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Unformatted text preview: A Guide to Problem-Solving for the Second Half of EEP/ECON 102 Susan E. Stratton December 3, 2007 We have looked at several different types of problems in the second half of the course. Many of these problems involve multiple steps. These notes are intended as a guide to solving several specific types of problem. They are NOT a comprehensive description of the types of problems you may need to solve. Moreover, these notes focus exclusively on problem solving. You need to be able to explain what’s going on and offer economic intuition for what’s happening as well. 1 Bid-Rent Functions The idea in a bid-rent function problem is that the land owner owns the scarce resource and will therefore extract all the benefits of land at location x . This problem has two basic steps. 1. Determine what profit-maximizing behavior implies about the relationship between q , N , and L . Usually this would be done by solving a profit-maximization problem for a farmer at location x who has agreed to rent land at price of r ( x ) . In the example in your problem set, it will require thinking a little about profit-maximizing behavior because you can’t use calculus to solve the problem. Try drawing several isoquants for specific levels of output if you get stuck on this problem. 2. Once you’ve found the profit-maximizing relationships, solve for the rent function r ( x ) which sets total profits to 0. You can get this by solving ( p- cx ) q = wN + r ( x ) L for r ( x ) . The left hand side is total revenue and the right hand side is total cost. If they’re equal, profits are 0. Therefore, r ( x ) = ( p- cx ) q L + w N L . The lecture notes define two quantities – a N ( x ) = q N and a L ( x ) = q L . This allows us to rewrite the zero-profit condition as r ( x ) = ( p- cx ) a L ( x ) + w a L (...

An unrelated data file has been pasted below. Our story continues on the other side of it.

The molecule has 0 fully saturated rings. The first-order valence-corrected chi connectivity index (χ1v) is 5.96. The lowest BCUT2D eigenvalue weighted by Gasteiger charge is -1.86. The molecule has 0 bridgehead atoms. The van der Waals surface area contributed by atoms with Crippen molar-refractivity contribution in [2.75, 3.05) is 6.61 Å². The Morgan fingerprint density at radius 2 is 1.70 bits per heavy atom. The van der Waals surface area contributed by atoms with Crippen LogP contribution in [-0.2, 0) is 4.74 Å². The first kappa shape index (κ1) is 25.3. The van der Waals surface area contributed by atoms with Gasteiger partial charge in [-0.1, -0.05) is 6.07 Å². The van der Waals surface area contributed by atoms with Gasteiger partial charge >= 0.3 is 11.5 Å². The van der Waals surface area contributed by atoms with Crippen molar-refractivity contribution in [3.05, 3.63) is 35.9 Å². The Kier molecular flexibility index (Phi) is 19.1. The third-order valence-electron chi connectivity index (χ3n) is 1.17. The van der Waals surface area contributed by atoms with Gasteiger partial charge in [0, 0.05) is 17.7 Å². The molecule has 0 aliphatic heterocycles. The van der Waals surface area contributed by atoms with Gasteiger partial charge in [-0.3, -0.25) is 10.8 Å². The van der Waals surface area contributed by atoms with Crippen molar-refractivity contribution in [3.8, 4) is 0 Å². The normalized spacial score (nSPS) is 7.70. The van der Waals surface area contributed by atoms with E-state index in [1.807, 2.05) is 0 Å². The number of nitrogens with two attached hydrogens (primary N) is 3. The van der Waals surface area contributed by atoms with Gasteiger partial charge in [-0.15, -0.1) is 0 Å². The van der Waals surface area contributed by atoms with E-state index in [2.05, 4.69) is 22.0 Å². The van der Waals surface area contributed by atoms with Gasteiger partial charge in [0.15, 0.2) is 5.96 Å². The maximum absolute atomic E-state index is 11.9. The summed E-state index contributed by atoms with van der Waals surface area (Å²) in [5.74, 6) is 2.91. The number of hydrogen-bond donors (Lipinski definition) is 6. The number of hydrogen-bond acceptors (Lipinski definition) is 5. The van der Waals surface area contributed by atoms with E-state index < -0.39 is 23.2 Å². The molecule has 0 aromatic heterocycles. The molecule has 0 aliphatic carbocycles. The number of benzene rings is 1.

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- Fall '07
- Net Present Value